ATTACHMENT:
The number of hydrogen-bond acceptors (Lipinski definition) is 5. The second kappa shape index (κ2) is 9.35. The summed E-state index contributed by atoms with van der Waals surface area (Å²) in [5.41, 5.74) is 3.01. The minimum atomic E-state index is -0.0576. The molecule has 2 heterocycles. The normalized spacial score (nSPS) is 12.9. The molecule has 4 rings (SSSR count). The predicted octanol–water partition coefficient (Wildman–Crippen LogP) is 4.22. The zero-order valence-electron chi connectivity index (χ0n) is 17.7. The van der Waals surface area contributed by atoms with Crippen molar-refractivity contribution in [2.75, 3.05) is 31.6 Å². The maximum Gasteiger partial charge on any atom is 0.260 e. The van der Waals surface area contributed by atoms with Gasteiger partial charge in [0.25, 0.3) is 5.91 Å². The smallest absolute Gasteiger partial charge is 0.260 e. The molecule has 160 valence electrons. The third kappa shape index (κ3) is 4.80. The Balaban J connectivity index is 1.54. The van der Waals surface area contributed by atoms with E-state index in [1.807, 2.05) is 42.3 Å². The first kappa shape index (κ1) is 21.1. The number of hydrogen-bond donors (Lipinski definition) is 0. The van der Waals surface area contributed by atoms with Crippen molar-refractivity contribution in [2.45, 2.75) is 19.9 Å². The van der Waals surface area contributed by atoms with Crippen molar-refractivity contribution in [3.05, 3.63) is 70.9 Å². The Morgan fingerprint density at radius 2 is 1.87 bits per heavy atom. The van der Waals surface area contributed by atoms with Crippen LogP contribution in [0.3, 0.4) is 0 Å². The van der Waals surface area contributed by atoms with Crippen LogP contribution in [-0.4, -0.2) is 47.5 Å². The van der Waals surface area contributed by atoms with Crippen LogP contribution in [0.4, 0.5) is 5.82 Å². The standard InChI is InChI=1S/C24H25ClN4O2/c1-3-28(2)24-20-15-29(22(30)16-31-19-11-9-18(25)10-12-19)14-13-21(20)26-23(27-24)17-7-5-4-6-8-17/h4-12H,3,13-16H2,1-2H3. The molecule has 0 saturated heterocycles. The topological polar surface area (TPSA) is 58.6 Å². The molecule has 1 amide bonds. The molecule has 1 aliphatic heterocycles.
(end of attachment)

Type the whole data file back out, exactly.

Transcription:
The number of hydrogen-bond acceptors (Lipinski definition) is 5. The second kappa shape index (κ2) is 9.35. The summed E-state index contributed by atoms with van der Waals surface area (Å²) in [5.41, 5.74) is 3.01. The minimum atomic E-state index is -0.0576. The molecule has 2 heterocycles. The normalized spacial score (nSPS) is 12.9. The molecule has 4 rings (SSSR count). The predicted octanol–water partition coefficient (Wildman–Crippen LogP) is 4.22. The zero-order valence-electron chi connectivity index (χ0n) is 17.7. The van der Waals surface area contributed by atoms with Crippen molar-refractivity contribution in [2.75, 3.05) is 31.6 Å². The maximum Gasteiger partial charge on any atom is 0.260 e. The van der Waals surface area contributed by atoms with Gasteiger partial charge in [0.25, 0.3) is 5.91 Å². The smallest absolute Gasteiger partial charge is 0.260 e. The molecule has 160 valence electrons. The third kappa shape index (κ3) is 4.80. The Balaban J connectivity index is 1.54. The van der Waals surface area contributed by atoms with E-state index in [1.807, 2.05) is 42.3 Å². The first kappa shape index (κ1) is 21.1. The number of hydrogen-bond donors (Lipinski definition) is 0. The van der Waals surface area contributed by atoms with Crippen molar-refractivity contribution in [2.45, 2.75) is 19.9 Å². The van der Waals surface area contributed by atoms with Crippen molar-refractivity contribution in [3.05, 3.63) is 70.9 Å². The Morgan fingerprint density at radius 2 is 1.87 bits per heavy atom. The van der Waals surface area contributed by atoms with Crippen LogP contribution in [0.3, 0.4) is 0 Å². The van der Waals surface area contributed by atoms with Crippen LogP contribution in [-0.4, -0.2) is 47.5 Å². The van der Waals surface area contributed by atoms with Crippen LogP contribution in [0.4, 0.5) is 5.82 Å². The standard InChI is InChI=1S/C24H25ClN4O2/c1-3-28(2)24-20-15-29(22(30)16-31-19-11-9-18(25)10-12-19)14-13-21(20)26-23(27-24)17-7-5-4-6-8-17/h4-12H,3,13-16H2,1-2H3. The molecule has 0 saturated heterocycles. The topological polar surface area (TPSA) is 58.6 Å². The molecule has 1 amide bonds. The molecule has 1 aliphatic heterocycles.